But there remains an even more interesting point that that. (I hope). The songs bring to the fore a more profound melancholy, a haunting disturbance of the everyday. There is something wrong with our everyday, with our every day. We second-guess, we cannot help but second-guess, ourselves as we attempt to shave small spaces out of this world where we can be happy, or where we can even simply be. There are many reasons why we second-guess ourselves when we do this. Many of them are political or economic. Maybe some of them aren’t. (Is that even possible?) What sort of single day novel would you write if you were to write one today? If I did one, it would be tremulous, afraid of its own shadow and the shadow of its chosen/assigned form. It would be empty – too empty even to register Septimus, to stage an event like the one that happens in Cyclops. I would feel like a hypocrite were I to attempt to allow the outside in. I wish I could put it more concretely than this. There’s been an erosion of the clifftop we call time. All of it has something to do with the necessary movement past Benjamin’s formulation – we now long for the shock factor, even. We’d take Erlebnis. Our Auerbachian “random moment in the lives of different people” has become laughable, commodified, the stuff of ad campaigns, the stuff of the media forms of civic reinforcement. It’s tricky to name, this thing. The everyday has become something that we reach for when we’re at our worse, when the clammy hands of bureaucracy have finally touched our hearts and we try to be gentle, try to fit in.

Christ, I’m not going to (be able to?) name it in a blogpost, am I?

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September 8, 2008 at 12:56 am

impotent narcissus

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Nice piece by Nicholas Lezard on Don Giovanni and the various things people have said about it / him:

So, for all that Don Juan is driven by carnal desires, or perhaps precisely because of this, he has been a philosopher’s favourite. Kierkegaard devoted much of Either/Or to an evaluation of the opera, excusing himself with the declaration that music does not exist in the moral domain. Michel Foucault, in his History of Sexuality, took perhaps the most radical line of all: Juan represented “the individual driven, in spite of himself, by the sombre madness of sex. Underneath the libertine, the pervert … We shall leave it to psychoanalysts to speculate whether he was homosexual, narcissistic, or impotent.” (To which one might well ask: “Come again?”)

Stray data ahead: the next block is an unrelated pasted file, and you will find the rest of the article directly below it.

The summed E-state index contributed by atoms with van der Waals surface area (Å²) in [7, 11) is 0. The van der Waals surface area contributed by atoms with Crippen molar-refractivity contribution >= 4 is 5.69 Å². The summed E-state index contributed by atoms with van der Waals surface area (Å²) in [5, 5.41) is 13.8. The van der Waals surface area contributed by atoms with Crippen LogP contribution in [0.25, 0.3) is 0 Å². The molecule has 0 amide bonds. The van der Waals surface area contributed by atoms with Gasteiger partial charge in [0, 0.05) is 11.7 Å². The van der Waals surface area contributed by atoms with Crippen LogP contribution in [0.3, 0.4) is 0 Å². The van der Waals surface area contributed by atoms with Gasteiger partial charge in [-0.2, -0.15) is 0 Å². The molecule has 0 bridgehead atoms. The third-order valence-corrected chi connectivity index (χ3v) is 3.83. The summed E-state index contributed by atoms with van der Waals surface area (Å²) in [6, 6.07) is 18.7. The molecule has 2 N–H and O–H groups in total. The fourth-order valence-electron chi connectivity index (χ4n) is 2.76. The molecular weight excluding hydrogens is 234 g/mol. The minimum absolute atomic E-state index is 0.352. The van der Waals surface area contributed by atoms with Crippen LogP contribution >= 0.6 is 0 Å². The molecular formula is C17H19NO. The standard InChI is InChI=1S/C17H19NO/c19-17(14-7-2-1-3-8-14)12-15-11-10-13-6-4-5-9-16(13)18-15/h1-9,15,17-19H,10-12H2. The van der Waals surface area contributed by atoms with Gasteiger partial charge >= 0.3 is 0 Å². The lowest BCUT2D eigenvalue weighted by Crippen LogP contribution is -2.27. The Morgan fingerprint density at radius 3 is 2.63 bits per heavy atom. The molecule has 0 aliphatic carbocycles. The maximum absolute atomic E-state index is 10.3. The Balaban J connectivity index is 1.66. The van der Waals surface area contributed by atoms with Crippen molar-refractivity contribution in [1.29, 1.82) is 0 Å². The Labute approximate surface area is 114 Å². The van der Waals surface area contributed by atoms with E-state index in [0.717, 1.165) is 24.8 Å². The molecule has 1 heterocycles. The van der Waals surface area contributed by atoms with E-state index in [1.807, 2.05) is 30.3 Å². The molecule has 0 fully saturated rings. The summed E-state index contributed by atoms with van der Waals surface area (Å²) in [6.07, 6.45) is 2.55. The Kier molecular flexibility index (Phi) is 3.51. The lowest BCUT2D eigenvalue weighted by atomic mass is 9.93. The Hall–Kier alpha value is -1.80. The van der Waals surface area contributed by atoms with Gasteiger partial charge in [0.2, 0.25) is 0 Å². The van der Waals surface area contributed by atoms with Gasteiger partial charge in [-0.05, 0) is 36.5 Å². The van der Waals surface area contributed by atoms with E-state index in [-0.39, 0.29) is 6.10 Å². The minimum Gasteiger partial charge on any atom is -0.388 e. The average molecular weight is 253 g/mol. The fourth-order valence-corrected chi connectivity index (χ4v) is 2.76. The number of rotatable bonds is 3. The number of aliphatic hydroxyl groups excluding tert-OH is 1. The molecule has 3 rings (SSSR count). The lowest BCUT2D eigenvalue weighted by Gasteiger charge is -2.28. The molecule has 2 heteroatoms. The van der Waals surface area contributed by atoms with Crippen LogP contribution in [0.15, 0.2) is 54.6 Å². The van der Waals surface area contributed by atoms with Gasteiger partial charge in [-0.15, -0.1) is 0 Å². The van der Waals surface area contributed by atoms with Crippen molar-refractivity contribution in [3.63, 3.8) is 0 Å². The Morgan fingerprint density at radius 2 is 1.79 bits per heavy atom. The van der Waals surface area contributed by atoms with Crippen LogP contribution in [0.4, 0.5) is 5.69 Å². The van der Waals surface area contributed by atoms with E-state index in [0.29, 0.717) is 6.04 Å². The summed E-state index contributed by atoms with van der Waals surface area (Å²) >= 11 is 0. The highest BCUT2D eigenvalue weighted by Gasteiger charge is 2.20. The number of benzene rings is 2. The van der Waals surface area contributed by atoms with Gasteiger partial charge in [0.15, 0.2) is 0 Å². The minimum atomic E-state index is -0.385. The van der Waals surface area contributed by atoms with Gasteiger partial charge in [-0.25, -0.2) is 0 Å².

Moral philosopher Bernard Williams asked whether the Don was “fleeing from exhaustion and inner emptiness … or, according to George Sand and Flaubert, engaged in a despairing hunt for a genuine encounter with another person.”

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September 6, 2008 at 8:47 pm

Posted in music, sex


with 6 comments

go read jane dark now!

Kala might be thought of as an attempt to destroy the softimism of world music™. Hands up guns out — represent now world town. The album moves past the bubbly syncretism of Arular; goes looking for beat and a form and a hook for the enraged new world and finds a proliferation of each, which is its wonder. Listening to “Bird Flu,” one has to suspect Maya’s been reading (or reading about) Monster at Our Door, the Mike Davis conjecture about the eventual arrival of deadly H5N1 influenza at America’s doorstep. It’s the exact kind of thing that Brooklyn sharpies who are also expats twisted on geo-social hard times like to read on trans-oceanic flights. You listen to the nervous squawks and fearsome, irresistible clatter of the track and you think, that’s not a song, that’s a revenge fantasy. And quite brilliantly, it locates blowback not in the romantic figure of some lone terrorist, but in global structure itself: terror as an inevitable outcome of evil voodoo poured relentlessly into the world-system. In Davis’s account, bird flu when it arrives won’t be an exotic catastrophe we couldn’t predict, but America’s bad faith returned to it after a mutating tour of the planet of slums, the world-ghetto. Funny thing is, that describes Kala exactly.

Always just about ready to give up on the form, and then somebody (often enough jane dark) writes something like this.

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January 21, 2008 at 6:40 am